General Practice, Solo & Small Firm DivisionMagazine

 
Volume 17, Number 4
June 2000

SUCCESS STORIES

The One-Man Band


BY John Y. B. Hood

Representing clients effectively is the challenge every lawyer faces. While it is never easy, I have found that a carefully studied, consistent, and systematic combination of leading-edge technologies allows me to deliver services comparable to those of larger firms. I employ a lot of different products and I am always looking to embrace new technology and methods of work that give me an additional edge. But my underlying approach is to keep it simple. In a sentence: Do not do technology for technology's sake.

The computers I use are all fairly standard Windows-based PCs, and I use WordPerfect, Excel, and Microsoft Works much like any other businessperson would. I'll detail these more widely used products later, but I want to focus now on the four pieces of technology at the heart of my practice.

These products are critical to my ability to run my practice without a legal staff, and I enjoy the freedom from routine that their use gives me. By using these four products together, I am able to focus on the appropriate strategy and tactics for each case-with the reassurance that all the basics are being handled.

The Fab Four

ProDoc is the backbone of my approach to office automation. This document assembly software system generates forms for a number of practice areas, and includes several volumes of the current state bar-approved forms. ProDoc allows me to enter case-specific information just once per case. With little effort on my part, ProDoc generates the appropriate forms and pleadings I need as the case progresses.

I input data and ProDoc outputs all data back in WordPerfect format. I keep an active client directory with all the information about a particular matter or case on zip disks.

An additional benefit of ProDoc is that it "remembers" data. Once I've had a case in a particular jurisdiction, or dealt with a particular law firm or individual, all that information is available, and never has to be reentered (until the next election or until someone moves).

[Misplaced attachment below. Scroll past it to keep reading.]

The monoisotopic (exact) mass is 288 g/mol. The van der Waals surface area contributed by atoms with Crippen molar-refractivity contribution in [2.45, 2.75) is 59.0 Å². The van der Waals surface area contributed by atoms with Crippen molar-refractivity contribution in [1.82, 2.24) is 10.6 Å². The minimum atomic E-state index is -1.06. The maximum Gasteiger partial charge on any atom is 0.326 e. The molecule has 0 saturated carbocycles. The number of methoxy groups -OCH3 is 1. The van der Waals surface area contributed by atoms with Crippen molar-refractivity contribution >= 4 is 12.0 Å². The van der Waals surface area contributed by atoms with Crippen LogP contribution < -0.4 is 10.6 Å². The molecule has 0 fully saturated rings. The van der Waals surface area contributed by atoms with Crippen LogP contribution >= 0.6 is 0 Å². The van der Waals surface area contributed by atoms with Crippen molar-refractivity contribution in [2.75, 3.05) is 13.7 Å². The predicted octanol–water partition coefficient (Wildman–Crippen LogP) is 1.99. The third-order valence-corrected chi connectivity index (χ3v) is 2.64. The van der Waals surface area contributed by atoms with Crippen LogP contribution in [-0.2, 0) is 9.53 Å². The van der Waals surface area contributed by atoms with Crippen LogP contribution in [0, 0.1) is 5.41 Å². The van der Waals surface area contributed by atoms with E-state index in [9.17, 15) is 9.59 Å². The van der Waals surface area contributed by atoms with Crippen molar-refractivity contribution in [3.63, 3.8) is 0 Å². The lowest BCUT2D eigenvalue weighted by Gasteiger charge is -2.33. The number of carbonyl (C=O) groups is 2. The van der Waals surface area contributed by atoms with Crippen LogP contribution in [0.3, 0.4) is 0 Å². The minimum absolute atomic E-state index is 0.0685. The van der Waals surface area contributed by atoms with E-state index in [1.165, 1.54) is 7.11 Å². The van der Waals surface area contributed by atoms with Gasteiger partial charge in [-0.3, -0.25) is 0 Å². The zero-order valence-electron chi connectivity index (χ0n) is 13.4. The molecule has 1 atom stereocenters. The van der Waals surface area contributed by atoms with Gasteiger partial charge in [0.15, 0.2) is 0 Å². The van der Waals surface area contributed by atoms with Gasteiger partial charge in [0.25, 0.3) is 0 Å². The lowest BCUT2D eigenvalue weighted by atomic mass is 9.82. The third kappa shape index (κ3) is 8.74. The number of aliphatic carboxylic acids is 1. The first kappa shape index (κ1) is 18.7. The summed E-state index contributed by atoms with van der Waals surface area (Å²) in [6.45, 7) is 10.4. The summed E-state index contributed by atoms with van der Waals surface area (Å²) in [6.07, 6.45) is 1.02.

O'Connor's Jump Start covers litigation forms that are not available on ProDoc. This "book on CD" focuses on litigation forms, as well as Rules of Civil Procedure. Although Jump Start does not accept input from the ProDoc database, the two products complement each other in that all forms and pleadings are output in WordPerfect's word-processing format.

These two products are among the greatest time-savers imaginable. And they provide the assurance that information, once entered correctly, will remain consistent from document to document. ProDoc provides added assurance by "understanding" what forms and pleadings commonly are used together-and generating them unless you direct otherwise. No matter what the deadline pressure, it ensures that I am able to prepare accurate and complete pleadings and filings.

The zip drive is my portable filing cabinet. I keep all of my active client files in a WordPerfect directory on a zip removable disk. I can generate documents in one office and carry them with me, printing them out as needed. The large capacity (100MB and now 250MB) of each zip disk allows me to either put many matters on one disk, or put all the elements of even the most complex case on one disk. And zip drives are so widely available that I can ship files on disk when necessary.

P.C. Anywhere is a remote control program that allows me to connect my notebook to my office computer from anywhere in the world over a standard telephone line. P.C. Anywhere gives me the ability to operate the computer in my office from my home or remote locations as if I were sitting in front of it. Any application on the host (the office computer) can be run and the output routed back to the remote notebook computer. This allows me to exchange files, generate pleadings, and perform virtually every other task from the courthouse, or from a hotel room if I'm traveling out of town. It also allows me to respond immediately to unexpected developments in cases, whether or not I have that case information on my laptop.

Best Supporting Products